Each week, HuffPost World will provide the top stories out of Syria and a recap of events in the country's uprising, as President Bashar Assad’s regime continues its bloody crackdown.
July 21 - July 27 In Review
- Clashes in Syria's largest city, Aleppo, started on Sunday and raged for five consecutive days. On Friday, the United States warned that a 'massacre' may be imminent.
- Violence broke out in two Syrian refugee camps in Turkey. Security forces used tear gas, batons and fired shots into the air to quell the unrest.
- Syria confirmed that it has chemical weapons, but said it would only use them against foreign attackers, not opposition fighters.
- Activists say 11 men were executed in the Damascus district of Qaboun.
- Turkey closed its border with Syria to trade but promised that refugees would be allowed to cross into the country.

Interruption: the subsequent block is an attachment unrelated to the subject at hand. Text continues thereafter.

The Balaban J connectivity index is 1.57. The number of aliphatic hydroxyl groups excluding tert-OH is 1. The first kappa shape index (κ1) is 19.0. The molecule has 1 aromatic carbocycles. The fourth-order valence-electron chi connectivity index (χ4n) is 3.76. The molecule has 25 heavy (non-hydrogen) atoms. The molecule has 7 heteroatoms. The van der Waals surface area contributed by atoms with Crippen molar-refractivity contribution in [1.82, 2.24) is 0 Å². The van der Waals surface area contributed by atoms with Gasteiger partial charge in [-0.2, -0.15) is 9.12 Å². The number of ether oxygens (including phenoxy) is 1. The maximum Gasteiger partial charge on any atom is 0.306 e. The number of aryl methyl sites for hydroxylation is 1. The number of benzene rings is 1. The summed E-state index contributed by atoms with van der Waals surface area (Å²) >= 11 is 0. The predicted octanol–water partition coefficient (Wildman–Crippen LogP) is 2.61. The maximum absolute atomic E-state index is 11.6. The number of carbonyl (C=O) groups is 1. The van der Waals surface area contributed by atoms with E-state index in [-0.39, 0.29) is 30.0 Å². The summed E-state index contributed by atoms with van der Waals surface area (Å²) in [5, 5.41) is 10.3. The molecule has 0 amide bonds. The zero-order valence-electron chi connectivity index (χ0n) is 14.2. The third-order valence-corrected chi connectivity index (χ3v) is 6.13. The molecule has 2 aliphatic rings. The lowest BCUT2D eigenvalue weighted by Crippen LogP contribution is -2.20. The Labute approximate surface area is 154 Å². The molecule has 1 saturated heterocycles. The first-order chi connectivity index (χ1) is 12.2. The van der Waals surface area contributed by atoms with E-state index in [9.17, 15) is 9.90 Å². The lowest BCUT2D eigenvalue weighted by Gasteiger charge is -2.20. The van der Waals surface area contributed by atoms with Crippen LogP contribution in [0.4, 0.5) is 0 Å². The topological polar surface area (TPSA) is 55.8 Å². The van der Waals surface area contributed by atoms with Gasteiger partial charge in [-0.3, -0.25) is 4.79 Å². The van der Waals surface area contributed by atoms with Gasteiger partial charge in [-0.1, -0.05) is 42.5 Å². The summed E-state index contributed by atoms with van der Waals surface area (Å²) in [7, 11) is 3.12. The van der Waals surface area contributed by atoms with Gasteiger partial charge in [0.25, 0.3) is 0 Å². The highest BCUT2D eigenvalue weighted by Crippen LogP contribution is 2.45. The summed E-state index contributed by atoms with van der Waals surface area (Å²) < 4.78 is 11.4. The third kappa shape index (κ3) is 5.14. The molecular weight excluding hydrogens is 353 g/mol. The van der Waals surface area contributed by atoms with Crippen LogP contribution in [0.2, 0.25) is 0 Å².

- Defected general and former Assad confident Manaf Tlass spoke out for the first time, saying he wanted to help Syria's divided opposition.
Media Not To Miss
Al Jazeera -- 'Smugglers With A Cause'
Mike Healy reports for Al Jazeera from Syria's border with Turkey. Watch his film below.
PBS -- 'Syria: Shabiha Militia Member Tells It Like It Is'
PBS talked to a member of the shabiha, a group of gunmen loyal to president Bashar Assad.
With his massive, tattooed muscles, shaved head, bushy black beard and trademark white trainers, Abu Jaafar, 38, looks every bit the figure of terror that is now imprinted on the international conscience. It is militiamen like Jaafar that are believed responsible for recent massacres in Houla and Qbeir, in which nearly 200 Sunni civilians were killed, many of them women and children who were stabbed to death.
The Guardian -- 'Rebels And Regime Trapped In Cycle Of Destruction'
Ghaith Abdul-Ahad reports from the city of Deir-el Zour in Syria's east, where a group of exhausted rebels is trying to hold off the Syrian army.
Many of the rebels are close to exhaustion. Food is served once a day to the fighters and supplies have dwindled to a trickle. They take four hours to travel a gruelling route through government lines.